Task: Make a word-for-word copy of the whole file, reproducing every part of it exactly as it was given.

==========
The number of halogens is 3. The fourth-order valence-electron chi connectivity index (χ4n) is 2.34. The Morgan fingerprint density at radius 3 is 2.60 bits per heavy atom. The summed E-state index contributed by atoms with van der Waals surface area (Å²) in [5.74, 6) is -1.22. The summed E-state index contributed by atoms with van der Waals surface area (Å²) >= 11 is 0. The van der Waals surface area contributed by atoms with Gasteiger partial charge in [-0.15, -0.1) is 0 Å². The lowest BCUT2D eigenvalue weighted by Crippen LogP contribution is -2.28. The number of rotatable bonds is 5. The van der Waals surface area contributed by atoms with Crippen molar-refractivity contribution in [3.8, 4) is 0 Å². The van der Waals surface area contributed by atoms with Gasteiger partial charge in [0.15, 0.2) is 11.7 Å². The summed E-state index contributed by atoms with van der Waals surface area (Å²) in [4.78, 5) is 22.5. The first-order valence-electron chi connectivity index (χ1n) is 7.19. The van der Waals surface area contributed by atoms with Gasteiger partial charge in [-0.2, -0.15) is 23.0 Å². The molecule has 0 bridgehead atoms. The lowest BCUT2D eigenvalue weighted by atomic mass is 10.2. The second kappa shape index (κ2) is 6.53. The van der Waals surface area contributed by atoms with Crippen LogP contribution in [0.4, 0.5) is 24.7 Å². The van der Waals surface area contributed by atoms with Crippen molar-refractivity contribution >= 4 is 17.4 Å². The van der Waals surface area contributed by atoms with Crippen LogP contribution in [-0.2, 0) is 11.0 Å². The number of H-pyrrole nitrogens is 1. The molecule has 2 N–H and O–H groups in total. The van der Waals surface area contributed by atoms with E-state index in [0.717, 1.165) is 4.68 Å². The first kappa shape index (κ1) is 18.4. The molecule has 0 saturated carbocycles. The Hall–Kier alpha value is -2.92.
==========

The number of halogens is 3. The fourth-order valence-electron chi connectivity index (χ4n) is 2.34. The Morgan fingerprint density at radius 3 is 2.60 bits per heavy atom. The summed E-state index contributed by atoms with van der Waals surface area (Å²) in [5.74, 6) is -1.22. The summed E-state index contributed by atoms with van der Waals surface area (Å²) >= 11 is 0. The van der Waals surface area contributed by atoms with Gasteiger partial charge in [-0.15, -0.1) is 0 Å². The lowest BCUT2D eigenvalue weighted by Crippen LogP contribution is -2.28. The number of rotatable bonds is 5. The van der Waals surface area contributed by atoms with Crippen molar-refractivity contribution in [3.8, 4) is 0 Å². The van der Waals surface area contributed by atoms with Gasteiger partial charge in [0.15, 0.2) is 11.7 Å². The summed E-state index contributed by atoms with van der Waals surface area (Å²) in [4.78, 5) is 22.5. The first-order valence-electron chi connectivity index (χ1n) is 7.19. The van der Waals surface area contributed by atoms with Gasteiger partial charge in [-0.2, -0.15) is 23.0 Å². The molecule has 0 bridgehead atoms. The lowest BCUT2D eigenvalue weighted by atomic mass is 10.2. The second kappa shape index (κ2) is 6.53. The van der Waals surface area contributed by atoms with Crippen LogP contribution in [0.4, 0.5) is 24.7 Å². The van der Waals surface area contributed by atoms with Crippen molar-refractivity contribution >= 4 is 17.4 Å². The van der Waals surface area contributed by atoms with Crippen LogP contribution in [-0.2, 0) is 11.0 Å². The number of H-pyrrole nitrogens is 1. The molecule has 2 N–H and O–H groups in total. The van der Waals surface area contributed by atoms with E-state index in [0.717, 1.165) is 4.68 Å². The first kappa shape index (κ1) is 18.4. The molecule has 0 saturated carbocycles. The Hall–Kier alpha value is -2.92.